• FMEA Vs. System Risk Structures (SRS): Which Is More Useful?

    In this article, Mark Witcher, Ph.D., discusses the many failure modes of FMEA and risk priority number (RPN), comparing and contrasting it with system risk structures (SRS) and adjusted risk likelihood (RPN). He concludes that one of these is more useful than the other for pharma and medical devices; which one is it?

  • Using System Risk Structures To Understand And Balance Risk/Benefit Trade-offs

    The ICH 31000 guidance defines a risk as the “impact of uncertainty on objectives.” As a follow-up to his article on why we should replace the RPN with the adjusted risk likelihood (ARL), Mark Witcher describes how system risk structures can be used to simultaneously understand and manage both risks and benefits. 

  • Rating Risk Events: Why Adjusted Risk Likelihood (ARL) Should Replace Risk Priority Number (RPN)

    While the RPN primarily represents a risk event’s severity, perhaps a more important attribute to focus on is the risk event’s likelihood of occurrence. In this provocative article, Mark Witcher, Ph.D., proposes an adjusted risk likelihood rating approach that emphasizes a risk event’s likelihood of occurrence.

  • Revising Annex 1: A Case Study In Controlling Operating Risks By Understanding Uncertainty

    Unfortunately, the pharmaceutical industry does not understand how to control a risk’s likelihood of occurrence. The current draft of EU GMP Annex 1 is an example of the industry’s focus on a risk’s severity while not understanding or evaluating a risk’s uncertainty and thus defaulting to using the precautionary principle for guidance.

  • Can We Eradicate Tech Transfer?

    While warp-speed manufacturing is a pandemic term, the concept is important to the FDA’s 21st century vision of “a maximally efficient, agile, flexible pharmaceutical manufacturing sector that reliably produces high-quality drugs without extensive oversight.” Reaching 21st century performance requires replacing many 20th century practices.

  • A Functional History Of Process Validation: Part 2 – The Key To A More Effective Future

    Part 1 of this two-part series discussed the history and underlying concepts of process validation (PV), which is required for dealing with the increasingly sophisticated pharmaceutical manufacturing processes necessary for realizing advanced medical therapies. This article describes how PV concepts can be evolved so the industry can better develop, manufacture, and launch the next generations of biopharmaceutical products.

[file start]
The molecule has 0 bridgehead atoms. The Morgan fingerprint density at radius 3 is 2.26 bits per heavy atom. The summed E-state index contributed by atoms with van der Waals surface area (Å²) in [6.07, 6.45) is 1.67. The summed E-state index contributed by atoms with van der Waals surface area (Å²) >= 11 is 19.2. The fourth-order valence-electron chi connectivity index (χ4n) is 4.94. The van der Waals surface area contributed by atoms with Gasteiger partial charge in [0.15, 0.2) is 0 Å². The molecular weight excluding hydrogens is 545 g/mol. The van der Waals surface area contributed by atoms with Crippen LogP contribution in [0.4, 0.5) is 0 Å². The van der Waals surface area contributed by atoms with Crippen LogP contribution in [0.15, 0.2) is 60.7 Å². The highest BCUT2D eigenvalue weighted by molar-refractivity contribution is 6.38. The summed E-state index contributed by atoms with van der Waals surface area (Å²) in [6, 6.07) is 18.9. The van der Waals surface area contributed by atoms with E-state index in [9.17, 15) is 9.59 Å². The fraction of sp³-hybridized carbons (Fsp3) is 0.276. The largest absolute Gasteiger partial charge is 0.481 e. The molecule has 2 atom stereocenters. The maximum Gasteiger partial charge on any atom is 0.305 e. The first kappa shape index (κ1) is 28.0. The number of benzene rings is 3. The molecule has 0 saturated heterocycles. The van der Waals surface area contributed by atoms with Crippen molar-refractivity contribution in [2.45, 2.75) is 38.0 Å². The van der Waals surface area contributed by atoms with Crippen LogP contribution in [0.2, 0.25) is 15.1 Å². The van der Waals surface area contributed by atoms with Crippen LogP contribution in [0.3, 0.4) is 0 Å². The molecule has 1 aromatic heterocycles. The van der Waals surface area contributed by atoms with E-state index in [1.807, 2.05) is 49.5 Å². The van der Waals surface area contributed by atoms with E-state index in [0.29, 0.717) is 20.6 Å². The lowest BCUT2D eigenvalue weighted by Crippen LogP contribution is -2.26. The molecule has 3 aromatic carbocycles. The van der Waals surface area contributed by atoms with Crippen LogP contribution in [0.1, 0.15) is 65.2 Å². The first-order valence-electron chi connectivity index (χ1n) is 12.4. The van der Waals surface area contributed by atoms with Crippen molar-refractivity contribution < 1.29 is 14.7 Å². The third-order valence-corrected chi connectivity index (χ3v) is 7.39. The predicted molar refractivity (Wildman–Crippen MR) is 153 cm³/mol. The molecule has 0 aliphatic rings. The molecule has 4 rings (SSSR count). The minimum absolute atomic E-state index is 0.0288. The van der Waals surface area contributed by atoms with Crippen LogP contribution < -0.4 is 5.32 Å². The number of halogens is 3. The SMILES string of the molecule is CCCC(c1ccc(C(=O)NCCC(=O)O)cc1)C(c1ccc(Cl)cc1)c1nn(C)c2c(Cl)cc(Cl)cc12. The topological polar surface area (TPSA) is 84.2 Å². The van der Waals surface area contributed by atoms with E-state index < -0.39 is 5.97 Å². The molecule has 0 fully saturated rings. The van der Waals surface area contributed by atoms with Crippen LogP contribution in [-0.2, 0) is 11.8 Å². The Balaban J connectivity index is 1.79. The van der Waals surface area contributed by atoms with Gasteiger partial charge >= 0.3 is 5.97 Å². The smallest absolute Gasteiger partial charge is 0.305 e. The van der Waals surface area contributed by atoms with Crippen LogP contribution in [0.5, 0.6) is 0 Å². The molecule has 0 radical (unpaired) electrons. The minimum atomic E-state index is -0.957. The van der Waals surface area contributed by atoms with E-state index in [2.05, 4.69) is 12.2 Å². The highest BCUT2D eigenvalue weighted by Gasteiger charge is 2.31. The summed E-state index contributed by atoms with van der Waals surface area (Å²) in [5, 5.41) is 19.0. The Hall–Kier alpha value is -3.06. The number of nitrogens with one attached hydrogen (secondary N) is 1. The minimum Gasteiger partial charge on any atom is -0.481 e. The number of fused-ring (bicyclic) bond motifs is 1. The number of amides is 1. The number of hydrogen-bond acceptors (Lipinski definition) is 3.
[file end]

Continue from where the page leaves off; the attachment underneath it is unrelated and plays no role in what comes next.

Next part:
• A Functional History Of Process Validation, Part 1 – A Weak Foundation

    This article is the first of a two-part series that describes the origins of process validation to explain the underlying concepts necessary to control the advanced bioprocess manufacturing technologies required to make the next generations of biopharmaceutical therapies.

  • System Risk Structures: A New Framework For Avoiding Disaster

    Risks are ubiquitous, occurring in every aspect of our personal and professional lives. This article describes how pharmaceutical development and manufacturing risks can be easily understood and effectively managed using straightforward concepts.

  • What Managing Personal SARS-CoV-2 Risks Can Teach Us About Managing Pharma Risks

    This article describes how the basic principles of managing personal risks of being infected by a respiratory virus can be used to manage risks for developing and manufacturing pharmaceuticals. The goal is to elucidate the basic principles of understanding, managing, and communicating a wide variety of risks from the trivially simple to the very complex.

  • 2 (Major) Impediments To Faster Biopharma Product Development

    As pharma products have become more complicated, companies have become bogged down in accomplishing their mission of launching new products because of complex regulatory requirements, convoluted management approaches, and inefficient resources and methods that add time and cost to moving new products from research to patients.


Mark F. Witcher

Mark F. Witcher, Ph.D., has over 35 years of experience in biopharmaceuticals. He currently consults with a few select companies. Previously, he worked for several engineering companies on feasibility and conceptual design studies for advanced biopharmaceutical manufacturing facilities. Witcher was an independent consultant in the biopharmaceutical industry for 15 years on operational issues related to: product and process development, strategic business development, clinical and commercial manufacturing, tech transfer, and facility design. He also taught courses on process validation for ISPE. He was previously the SVP of manufacturing operations for Covance Biotechnology Services, where he was responsible for the design, construction, start-up, and operation of their $50-million contract manufacturing facility. Prior to joining Covance, Witcher was VP of manufacturing at Amgen. You can reach him at or on LinkedIn (